Re: Another feat from Steve Morse - UK Census from 1851 to 1901 #general
Celia Male <celiamale@...>
Nachum Tuchman has highlighted one of the major
problems of the UK censuses - the often hilarious
mistranscriptions. Those of us who trawl through the
censuses to look for hidden treasures, are well aware
of these failings. The first point to remember is that
the indexing of the 1901 census by the National
is *not the same* as that by the well-known paying
genealogy site which lists all the transcribed England
and Wales censuses, 1851-1901, which are the basis of
Steve Morse's valiant effort to provide us with a
single simplified search engine.
Alas things are not that simple - many names differ
from census to census; either the spelling has beenchanged or they are mistranscribed y-o-y.
For example in Steve Orlen's recent query about Israel
WOLIN's wedding certificate; those of us who looked at
it on Viewmate, will have seen the name Betsy ESSERLES
- you can deduce Betsy was nee ISERLISSE or ISSERLES
from the National Archives 1901 census as she had twodaughters living with her [step-daughters of WOLIN]
who are indexed as:
Annie ISERLISSE 21 born in Russia - Teacher
Rose ISERLISSE 13 born in Russia
and Betsy is Betey;
but you would spend a lifetime looking for them in the
index of the "Steve Morse" 1901 census as they are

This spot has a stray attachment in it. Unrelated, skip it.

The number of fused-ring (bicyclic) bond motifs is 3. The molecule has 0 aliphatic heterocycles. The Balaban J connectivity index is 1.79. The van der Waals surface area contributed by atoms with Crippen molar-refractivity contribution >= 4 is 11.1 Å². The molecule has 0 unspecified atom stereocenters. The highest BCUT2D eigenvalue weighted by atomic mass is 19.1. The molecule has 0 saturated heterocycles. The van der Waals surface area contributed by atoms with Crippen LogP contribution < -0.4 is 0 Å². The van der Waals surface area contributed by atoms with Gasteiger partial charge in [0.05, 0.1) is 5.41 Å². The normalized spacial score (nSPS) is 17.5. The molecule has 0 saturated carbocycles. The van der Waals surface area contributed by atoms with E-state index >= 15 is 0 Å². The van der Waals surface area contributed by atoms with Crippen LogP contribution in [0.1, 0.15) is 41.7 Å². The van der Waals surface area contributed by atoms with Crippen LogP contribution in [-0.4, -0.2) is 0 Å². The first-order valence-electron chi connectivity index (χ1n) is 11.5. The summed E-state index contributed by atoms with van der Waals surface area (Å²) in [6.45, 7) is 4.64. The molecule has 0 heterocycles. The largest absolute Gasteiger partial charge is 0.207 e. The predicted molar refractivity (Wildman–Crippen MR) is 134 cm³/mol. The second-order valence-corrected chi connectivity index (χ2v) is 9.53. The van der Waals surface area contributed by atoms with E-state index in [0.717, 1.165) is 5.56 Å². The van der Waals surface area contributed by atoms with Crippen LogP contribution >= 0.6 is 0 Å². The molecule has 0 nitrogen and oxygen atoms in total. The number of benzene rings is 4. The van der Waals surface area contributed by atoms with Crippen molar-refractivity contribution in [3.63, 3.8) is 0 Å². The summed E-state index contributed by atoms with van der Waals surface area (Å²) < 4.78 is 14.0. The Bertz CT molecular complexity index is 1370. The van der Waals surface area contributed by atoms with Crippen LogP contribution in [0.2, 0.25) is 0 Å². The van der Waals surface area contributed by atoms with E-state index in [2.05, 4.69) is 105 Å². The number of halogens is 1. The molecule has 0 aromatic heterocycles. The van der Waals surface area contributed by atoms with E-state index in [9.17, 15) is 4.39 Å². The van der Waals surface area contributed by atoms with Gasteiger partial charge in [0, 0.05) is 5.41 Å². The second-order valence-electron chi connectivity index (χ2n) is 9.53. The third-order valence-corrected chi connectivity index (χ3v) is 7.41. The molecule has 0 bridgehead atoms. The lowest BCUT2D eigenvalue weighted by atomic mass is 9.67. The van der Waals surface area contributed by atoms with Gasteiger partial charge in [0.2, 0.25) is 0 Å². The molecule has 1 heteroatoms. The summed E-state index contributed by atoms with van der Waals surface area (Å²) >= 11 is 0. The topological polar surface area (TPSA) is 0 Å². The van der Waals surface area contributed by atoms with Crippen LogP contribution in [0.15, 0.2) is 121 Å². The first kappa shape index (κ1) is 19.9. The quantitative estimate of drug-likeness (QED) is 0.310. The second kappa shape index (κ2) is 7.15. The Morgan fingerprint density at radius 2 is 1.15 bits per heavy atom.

indexed under JAULISSE! Not only that, but poor Annie
is a veritable Methuselah at 321 yrs old and a wife!
If you think that searching by place of birth is
easier, I have found a cluster of Somali-born farmers
living in rural Somerset in the 1800s!
Bona-fide English names on the Steve Morse site are
often transcribed as rather Jewish-sounding names -
for example there are many MINTZ in rural England but
in reality they are MINTY, likewise there is a cluster
Lancashire MAERZ but I have still to fathom out what
they are. They are not to be found on the Official
1901 site. I suspect these errors reflect the
ethnicity and general knowledge [or lack of it] of
the transcribers. The official 1901 census, I have
heard was transcribed in Asia, where central European
names would have sounded even stranger.
So as in diagnostic tests, there are false positives
and false negatives. It is all great fun and will keep
us mentally agile for years to come!
Celia Male [U.K.]